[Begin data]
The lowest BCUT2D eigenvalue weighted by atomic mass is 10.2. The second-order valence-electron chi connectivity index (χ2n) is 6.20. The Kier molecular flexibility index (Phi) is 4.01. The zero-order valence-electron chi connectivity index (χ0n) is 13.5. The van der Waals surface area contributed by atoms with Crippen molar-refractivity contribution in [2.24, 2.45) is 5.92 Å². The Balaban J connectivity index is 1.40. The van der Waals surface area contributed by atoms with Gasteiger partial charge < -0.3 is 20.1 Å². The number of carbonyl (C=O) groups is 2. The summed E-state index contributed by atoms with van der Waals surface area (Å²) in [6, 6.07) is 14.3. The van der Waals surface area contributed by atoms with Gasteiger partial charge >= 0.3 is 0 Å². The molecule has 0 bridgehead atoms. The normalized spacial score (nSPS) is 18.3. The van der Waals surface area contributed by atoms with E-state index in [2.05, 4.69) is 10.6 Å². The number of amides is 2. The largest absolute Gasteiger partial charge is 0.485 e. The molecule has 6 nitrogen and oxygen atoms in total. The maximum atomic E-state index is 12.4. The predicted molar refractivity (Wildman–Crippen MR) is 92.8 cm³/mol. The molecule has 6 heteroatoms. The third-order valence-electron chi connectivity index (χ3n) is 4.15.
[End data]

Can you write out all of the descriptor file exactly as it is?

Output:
The lowest BCUT2D eigenvalue weighted by atomic mass is 10.2. The second-order valence-electron chi connectivity index (χ2n) is 6.20. The Kier molecular flexibility index (Phi) is 4.01. The zero-order valence-electron chi connectivity index (χ0n) is 13.5. The van der Waals surface area contributed by atoms with Crippen molar-refractivity contribution in [2.24, 2.45) is 5.92 Å². The Balaban J connectivity index is 1.40. The van der Waals surface area contributed by atoms with Gasteiger partial charge < -0.3 is 20.1 Å². The number of carbonyl (C=O) groups is 2. The summed E-state index contributed by atoms with van der Waals surface area (Å²) in [6, 6.07) is 14.3. The van der Waals surface area contributed by atoms with Gasteiger partial charge >= 0.3 is 0 Å². The molecule has 0 bridgehead atoms. The normalized spacial score (nSPS) is 18.3. The van der Waals surface area contributed by atoms with E-state index in [2.05, 4.69) is 10.6 Å². The number of amides is 2. The largest absolute Gasteiger partial charge is 0.485 e. The molecule has 6 nitrogen and oxygen atoms in total. The maximum atomic E-state index is 12.4. The predicted molar refractivity (Wildman–Crippen MR) is 92.8 cm³/mol. The molecule has 6 heteroatoms. The third-order valence-electron chi connectivity index (χ3n) is 4.15.